“And since we are His children, we are His heirs. In fact, together with Christ we are heirs of God’s glory. But if we are to share His glory, we must also share His suffering.” Romans 8:17
Life is bittersweet for we are imperfect human beings living in an imperfect world. St Paul in his letter to the Romans draws attention to a very important truth – that if we are to share God’s glory, we must also share the suffering of Christ. Enjoying the rights and privileges of being the children of God and heirs of His Kingdom comes from living out our responsibilities to honor God’s Name and to do His will on earth as it is in heaven.
Shaun Niequist described bittersweet as “the idea that in all things there is both something broken and something beautiful, that there is a sliver of lightness on even the darkest of nights, a shadow of hope in every heartbreak, and that rejoicing is no less rich when it contains a splinter of sadness.” She noted that it is only when one has faced some kind of death and has our heart really broken – the loss of a beloved, broken dreams and fractured relationships – that one can appreciate the gospel of death and rebirth.
Ron Dunn rightly described the mystery of good and evil as the mixture of good and evil. We "idealize life" when our faith is based on our thinking that "if God is really working in our lives, nothing but good will come down." When our lives become stormy, we tend to react like the disciples who found Jesus sleeping at the back of the boat when they encountered a fierce storm. In our despair, we cry out, "Lord, don't you care that we're going to drown?" (Mark 4:35-38).
But the good news of Easter is that by the power of the Holy Spirit, we will be able to face the trials and tribulations of life with the peace that is beyond human understanding. We will be like Peter who was able to sleep even though he was fastened with two chains between two soldiers waiting to be tried and put to death (Acts 12:6).
All of us will have both sweet and bitter times in life. The question is how we are living through such times. We can become addicted to the sweet times and seek to make our lives sweeter even at the expense of others. Or we can celebrate our sweet times with thanksgiving and use our blessings to be a blessing to others.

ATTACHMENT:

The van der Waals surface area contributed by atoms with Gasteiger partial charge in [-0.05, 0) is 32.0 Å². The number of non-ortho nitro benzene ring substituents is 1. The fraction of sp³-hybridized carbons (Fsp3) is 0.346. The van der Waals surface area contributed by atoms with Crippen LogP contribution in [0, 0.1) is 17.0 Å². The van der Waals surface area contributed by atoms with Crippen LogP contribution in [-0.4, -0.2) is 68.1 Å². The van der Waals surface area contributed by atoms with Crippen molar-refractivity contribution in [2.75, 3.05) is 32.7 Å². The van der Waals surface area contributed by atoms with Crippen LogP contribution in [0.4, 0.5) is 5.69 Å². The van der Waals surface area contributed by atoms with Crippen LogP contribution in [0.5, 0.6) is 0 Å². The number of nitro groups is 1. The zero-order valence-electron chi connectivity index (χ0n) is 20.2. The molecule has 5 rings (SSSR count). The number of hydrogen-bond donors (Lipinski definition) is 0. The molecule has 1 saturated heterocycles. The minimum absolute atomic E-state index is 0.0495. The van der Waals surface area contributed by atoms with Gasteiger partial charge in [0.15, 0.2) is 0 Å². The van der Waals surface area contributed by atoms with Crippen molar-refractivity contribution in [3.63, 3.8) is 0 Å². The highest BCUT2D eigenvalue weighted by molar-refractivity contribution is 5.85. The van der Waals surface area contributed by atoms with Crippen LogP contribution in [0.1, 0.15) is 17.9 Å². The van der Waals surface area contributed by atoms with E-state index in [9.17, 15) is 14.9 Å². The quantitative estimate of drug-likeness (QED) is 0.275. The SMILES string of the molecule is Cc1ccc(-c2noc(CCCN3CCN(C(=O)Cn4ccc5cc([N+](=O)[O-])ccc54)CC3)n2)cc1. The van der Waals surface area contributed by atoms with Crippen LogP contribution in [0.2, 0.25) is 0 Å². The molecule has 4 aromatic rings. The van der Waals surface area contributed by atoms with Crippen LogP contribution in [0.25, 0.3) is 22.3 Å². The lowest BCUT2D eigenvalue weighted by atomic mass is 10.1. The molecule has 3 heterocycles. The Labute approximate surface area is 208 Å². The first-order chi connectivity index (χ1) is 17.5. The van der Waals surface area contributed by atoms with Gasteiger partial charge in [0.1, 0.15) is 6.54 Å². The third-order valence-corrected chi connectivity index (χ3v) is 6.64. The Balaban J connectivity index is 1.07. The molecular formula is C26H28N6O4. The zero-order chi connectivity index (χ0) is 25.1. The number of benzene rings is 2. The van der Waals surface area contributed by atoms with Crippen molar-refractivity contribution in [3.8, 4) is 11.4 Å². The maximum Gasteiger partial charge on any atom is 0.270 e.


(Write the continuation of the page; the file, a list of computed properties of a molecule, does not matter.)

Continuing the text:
We can live in fear of bitter times and let our bitter times turn us into bitter persons – we can be like Naomi who changed her name to Mara when she felt that God had made life very bitter for her (Ruth 1:20). Or we can build our lives on the Rock of Christ so that we will be prepared to face the storms of life. Only then will our faith not collapse like a pack of cards in the storms of life. Instead, in bitter times we can pray as Jesus prayed in the Garden of Gethsemane:
"My Father! If this cup cannot be taken away unless I drink it, your will be done. (Matthew 26:42)
Hannah Whithall Smith lamented that "it really would seem as if God's own children were more afraid of His will than of anything else in life….. If we but for one moment get a glimpse into the mighty depths of His love, our hearts would spring out to meet His will and embrace it as our richest treasure; and we would abandon ourselves to it with an enthusiasm of gratitude and joy that such a wondrous privilege could be ours."
True faith is not about what we believe in but about the faithfulness and everlasting Love of God. We will never be able to understand God’s ways but we can hold fast to our belief that His ways are far beyond anything we can imagine (Isaiah 55:8). The devil will seek to convict us of our unfaithfulness but the good news is that Christ died to set us free so that we can walk in newness of life as children of God in both the sweet times of life as well as the bitter times.
Shaun Niequist gave the following wise advice:
The hymn, O Love That Wilt Not Let Me Go, was written by George Mathieson when he lost his eyesight as well as his fiancée. May the following verse inspire us to live the bittersweet life:
I dare not shut my heart to Thee
I'll trace the rainbow through the rain,
And feel the promise is not in vain
That morn shall tearless be.